A House of Representatives panel on Wednesday approved a bill that backers say will help fix the problem of Social Security number misuse and identity theft.
By a vote of 41 to 0, the House Ways and Means Committee voted for a 56-page bill that the panel's chairman, New York Democrat Michael McNulty, said would "stop giving access to our Social Security number to every Tom, Dick or Harry who seeks it."
The bill, called the Social Security Number Privacy and Identity Theft Protection Act, was introduced earlier this week.
Some of its major components:
A requirement that government agencies not include SSNs on checks, identity cards issued to government employees, or medical tags issued to patients in government hospitals such as ones run by the Department of Veterans Affairs.
A broad prohibition on the sale or purchase of SSNs by private companies. There are exceptions, of course, for areas related to law enforcement, "national security purposes," "public health purposes," tax enforcement, and for a state or federal government agency (or contractor) that claims its research will help in "advancing the public good."
A ban on the display of SSNs on "any card or tag issued" to provide access to "any goods, services, or benefits"--which seems intended to sweep in employer ID cards, student and faculty ID cards, and cards issued by health care providers.
Criminal penalties for anyone who "possesses" someone else's SSN with intent to commit a serious crime or sells his own to, say, an illegal immigrant to use. Depending on the details, violations can be punished with one year to five years in prison.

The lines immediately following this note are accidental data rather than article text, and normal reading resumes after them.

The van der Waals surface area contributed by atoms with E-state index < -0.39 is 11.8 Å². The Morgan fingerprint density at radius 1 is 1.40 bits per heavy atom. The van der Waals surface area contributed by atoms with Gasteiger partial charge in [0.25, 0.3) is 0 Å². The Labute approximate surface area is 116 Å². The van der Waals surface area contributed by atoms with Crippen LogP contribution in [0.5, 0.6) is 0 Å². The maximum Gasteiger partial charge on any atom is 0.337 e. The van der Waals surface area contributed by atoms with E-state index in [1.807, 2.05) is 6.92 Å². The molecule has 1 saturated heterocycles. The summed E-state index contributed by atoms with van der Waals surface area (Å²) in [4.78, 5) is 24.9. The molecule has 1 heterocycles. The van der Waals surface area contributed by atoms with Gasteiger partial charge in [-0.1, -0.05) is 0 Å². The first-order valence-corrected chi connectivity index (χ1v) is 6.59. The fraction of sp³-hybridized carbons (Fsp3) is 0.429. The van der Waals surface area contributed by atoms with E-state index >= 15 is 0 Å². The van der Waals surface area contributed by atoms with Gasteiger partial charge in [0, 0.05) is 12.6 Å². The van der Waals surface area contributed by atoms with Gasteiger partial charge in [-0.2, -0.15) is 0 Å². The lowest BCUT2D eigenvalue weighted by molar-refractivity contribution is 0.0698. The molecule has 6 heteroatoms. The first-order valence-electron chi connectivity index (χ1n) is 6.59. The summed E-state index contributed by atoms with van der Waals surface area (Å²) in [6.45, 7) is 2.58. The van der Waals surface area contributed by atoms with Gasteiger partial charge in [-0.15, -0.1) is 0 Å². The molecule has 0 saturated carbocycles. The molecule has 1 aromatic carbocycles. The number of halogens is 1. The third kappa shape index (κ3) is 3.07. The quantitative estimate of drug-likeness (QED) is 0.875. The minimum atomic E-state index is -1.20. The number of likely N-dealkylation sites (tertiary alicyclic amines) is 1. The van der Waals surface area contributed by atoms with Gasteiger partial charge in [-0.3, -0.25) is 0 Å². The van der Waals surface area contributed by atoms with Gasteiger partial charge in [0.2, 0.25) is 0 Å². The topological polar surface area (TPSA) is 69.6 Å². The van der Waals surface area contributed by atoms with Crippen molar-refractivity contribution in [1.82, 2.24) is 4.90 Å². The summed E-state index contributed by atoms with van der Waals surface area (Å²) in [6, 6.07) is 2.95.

Is this going to go anywhere? It could, but don't bet on it.
Modern political history is littered with the corpses of proposals to slap rules on SSN use. Here's one we wrote about last year--and, yikes, here's one from the News.com archives over a decade ago describing a Dianne Feinstein proposal to "limit the commercial use of Social Security numbers."
Privacy activists are sure to push hard for this one, as they have without success in the past.
Consumers Union, U.S. PIRG, and the Consumer Federation of America wrote a letter Tuesday to the committee saying the "protections provided by the legislation will go far in deterring widespread and unnecessary sale, purchase, and display of Social Security account numbers that contribute to the identity theft epidemic victimizing approximately 10 million consumers annually."
But, unless there's some privacy equivalent of Chernobyl in the next few months, they may be outgunned by the usual alliance of data warehousing firms, private investigators, and so on that oppose federal intervention. Jennifer Barrett, chief privacy officer for data broker Acxiom, is already saying this legislation needs more exceptions for "legitimate" SSN uses, such as employee background checks that Acxiom provides.